In a fiery speech, the outspoken billionaire defended the police against the “prejudice and bias against law enforcement” that has erupted around the country in street protests from coast to coast. And for many who attended the commencement, Yancopoulos struck the wrong note at the wrong time, especially when he combatively challenged someone for interrupting his speech with a honk for “another act of cowardness.”

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Elias Zerhouni (Photo by Vincent Isore/IP3/Getty Images)

Elias Zer­houni dis­cuss­es ‘am­a­teur hour’ in DC, the de­struc­tion of in­fec­tious dis­ease R&D and how we need to prep for the next time

Elias Zerhouni favors blunt talk, and in a recent discussion with NPR, the ex-Sanofi R&D and ex-NIH chief had some tough points to make regarding the pandemic response.

Rather than interpret them, I thought it would be best to provide snippets straight from the interview.

On the Trump administration response:

It was basically amateur hour. There is no central concept of operations for preparedness, for pandemics, period. This administration doesn’t want to or has no concept of what it takes to protect the American people and the world because it is codependent. You can’t close your borders and say, “OK, we’re going to be safe.” You’re not going to be able to do that in this world. So it’s a lack of vision, basically just a lack of understanding, of what it takes to protect the American people.

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No­vavax snags Ben Machielse for CMC and pro­motes a trio of staffers; Mar­ty Du­vall lands an­oth­er CEO post at On­copep­tides

Novavax has been making waves recently by securing a $384 million commitment from CEPI to cover R&D and manufacturing for its Covid-19 vaccine while also spending $167 million on a 150,000 square-foot facility. The Maryland biotech continues to shore up its leadership team as well, bringing in Ben Machielse as their EVP of CMC just a couple weeks after nabbing AstraZeneca vet Filip Dubrovsky as their new CMO. Machielse was president and CEO of Vtesse from 2014-17, and before that, he also spent more than 11 years at MedImmune and was EVP of operations for the back half of his tenure.

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Sec­ond death trig­gers hold on Astel­las' $3B gene ther­a­py biotech's lead pro­gram, rais­ing fresh con­cerns about AAV

Seven months after Astellas shelled out $3 billion to acquire the gene therapy player Audentes, the biotech company’s lead program has been put on hold following the death of 2 patients taking a high dose of their treatment. And there was another serious adverse event recorded in the study as well, with a total of 3 “older” patients in the study affected.

The incidents are derailing plans to file for a near-term approval, which had been expected right about now.

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Look­ing for 'ex­ter­nal in­no­va­tion,' Boehringer In­gel­heim re­serves $500M+ for new Shang­hai hub

Now that Boehringer Ingelheim’s bet on contract manufacturing in China has paid off, the German drugmaker is anteing up more to get into the research game.

Boehringer has set aside $507.9 million (€451 million) for a new External Innovation Hub to be built in Shanghai over five years. The site will become one of its “strategic pillars” as the team strives to get 71 approvals — either for new products or indications — by 2030, said Felix Gutsche, president and CEO of Boehringer Ingelheim China.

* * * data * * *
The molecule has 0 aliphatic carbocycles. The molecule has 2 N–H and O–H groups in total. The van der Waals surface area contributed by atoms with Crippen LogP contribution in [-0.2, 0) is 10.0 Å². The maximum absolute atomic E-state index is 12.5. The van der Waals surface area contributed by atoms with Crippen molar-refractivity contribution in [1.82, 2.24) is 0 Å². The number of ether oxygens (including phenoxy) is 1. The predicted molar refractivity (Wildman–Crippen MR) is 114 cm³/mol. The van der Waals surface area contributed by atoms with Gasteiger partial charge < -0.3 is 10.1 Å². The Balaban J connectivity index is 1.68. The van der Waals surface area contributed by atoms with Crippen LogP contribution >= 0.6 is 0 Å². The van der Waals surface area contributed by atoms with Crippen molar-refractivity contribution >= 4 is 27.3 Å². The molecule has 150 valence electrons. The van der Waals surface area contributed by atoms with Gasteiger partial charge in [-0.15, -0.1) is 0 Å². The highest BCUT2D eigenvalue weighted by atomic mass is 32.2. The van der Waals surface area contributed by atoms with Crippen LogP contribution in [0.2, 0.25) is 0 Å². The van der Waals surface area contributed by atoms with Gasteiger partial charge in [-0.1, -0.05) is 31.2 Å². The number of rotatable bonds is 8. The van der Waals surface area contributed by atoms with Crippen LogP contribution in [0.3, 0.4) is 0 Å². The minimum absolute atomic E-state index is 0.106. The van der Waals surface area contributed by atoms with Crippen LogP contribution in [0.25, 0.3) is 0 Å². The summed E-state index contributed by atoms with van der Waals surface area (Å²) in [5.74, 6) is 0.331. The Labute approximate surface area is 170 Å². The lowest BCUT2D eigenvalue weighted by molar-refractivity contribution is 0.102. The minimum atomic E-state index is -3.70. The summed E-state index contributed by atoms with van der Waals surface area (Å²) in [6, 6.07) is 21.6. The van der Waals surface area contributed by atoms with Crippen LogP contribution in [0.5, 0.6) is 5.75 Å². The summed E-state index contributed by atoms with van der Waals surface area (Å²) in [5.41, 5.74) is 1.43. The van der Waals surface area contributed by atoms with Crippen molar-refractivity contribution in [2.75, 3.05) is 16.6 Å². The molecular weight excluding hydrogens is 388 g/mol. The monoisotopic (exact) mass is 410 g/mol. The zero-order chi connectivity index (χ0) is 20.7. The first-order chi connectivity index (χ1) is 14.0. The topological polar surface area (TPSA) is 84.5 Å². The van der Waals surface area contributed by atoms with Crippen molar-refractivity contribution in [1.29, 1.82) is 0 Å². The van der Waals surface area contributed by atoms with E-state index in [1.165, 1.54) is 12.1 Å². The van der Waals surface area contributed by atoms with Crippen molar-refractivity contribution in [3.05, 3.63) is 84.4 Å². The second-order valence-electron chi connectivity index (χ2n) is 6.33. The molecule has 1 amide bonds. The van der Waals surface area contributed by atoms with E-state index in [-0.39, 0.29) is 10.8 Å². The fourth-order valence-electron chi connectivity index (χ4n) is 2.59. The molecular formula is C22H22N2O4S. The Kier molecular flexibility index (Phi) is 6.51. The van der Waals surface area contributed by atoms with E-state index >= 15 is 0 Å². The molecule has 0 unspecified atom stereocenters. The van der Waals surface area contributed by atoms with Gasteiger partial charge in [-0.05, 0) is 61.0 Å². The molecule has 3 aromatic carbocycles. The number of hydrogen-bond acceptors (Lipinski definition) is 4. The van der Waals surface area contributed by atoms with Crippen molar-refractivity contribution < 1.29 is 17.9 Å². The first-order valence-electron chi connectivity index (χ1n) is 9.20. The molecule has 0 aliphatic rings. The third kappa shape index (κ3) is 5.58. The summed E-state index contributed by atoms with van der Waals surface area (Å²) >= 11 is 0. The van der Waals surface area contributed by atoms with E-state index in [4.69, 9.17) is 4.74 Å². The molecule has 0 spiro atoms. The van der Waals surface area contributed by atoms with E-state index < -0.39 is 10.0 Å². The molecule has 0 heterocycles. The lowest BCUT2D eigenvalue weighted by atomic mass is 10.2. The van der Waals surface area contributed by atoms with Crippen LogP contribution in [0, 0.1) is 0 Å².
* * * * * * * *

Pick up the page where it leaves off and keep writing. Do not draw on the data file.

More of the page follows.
Vas Narasimhan, Novartis CEO (Patrick Straub/​EPA-EFE/​Shutterstock)

No­var­tis pays $678M for kick­back scheme as Vas Narasimhan tries to dis­tance phar­ma gi­ant from shady be­hav­ior

Novartis has reached another large settlement to resolve misconduct allegations, agreeing to pay more than $678 million to settle claims that it had spent hundreds of millions of dollars on lavish dinners, so-called speaking fees and expensive alcohol “that were nothing more than bribes” to get doctors to prescribe Novartis medications.

The top-shelf alcohol and lavish meals included a $3,250 per person night at Nobu in Dallas, a $672-per person dinner at Washington DC’s Smith & Wollensky and a $314 per person meal at Sushi Roku in Pasadena, according to the Justice Department complaint. There were at least 7 trips to Hooters and fishing trips in Alaska and off the Florida coast. Each of these events were supposed to be “speaker programs” where doctors educated other doctors on a drug, but the DOJ alleged many were “bogus” wine-and-dine events where the drug was barely mentioned, if at all.  (“Nobody presented slides on the fishing trips,” the complaint says.)

Dan Gold, MEI Pharma CEO

De­vel­op­ment part­ners at MEI, Helsinn dump a high-risk PhI­II AML study af­ter con­clud­ing it would fail sur­vival goal

Four years after Switzerland’s Helsinn put $25 million of cash on the table for an upfront and near-term milestone to take MEI Pharma’s drug pracinostat into a long-running Phase III trial for acute myeloid leukemia, the partners are walking away from a clinical pileup.

The drug — an HDAC inhibitor — failed to pass muster during a futility analysis, as researchers concluded that pracinostat combined with azacitidine wasn’t going to outperform the control group in the pivotal.

No­var­tis los­es biosim­i­lar ap­peal as court up­holds a 31-year mo­nop­oly by Am­gen's En­brel

A new court ruling has strengthened Amgen’s grip on the IP estate around Enbrel, keeping biosimilars of the autoimmune and inflammatory drug at bay until 2029.

Novartis, the patent challenger, isn’t throwing in the towel yet. In a statement noting the failed appeal, its generics division Sandoz noted its reviewing options, “including potential appeal to US Supreme Court.”

It’s been almost four years since the FDA approved Erelzi, Sandoz’s copycat version of Enbrel. While sales of the Pfizer-partnered drug in the US — the market Amgen is in charge of — have dipped slightly during that time, it remains a solid megablockbuster with 2019 revenue slightly above $5 billion.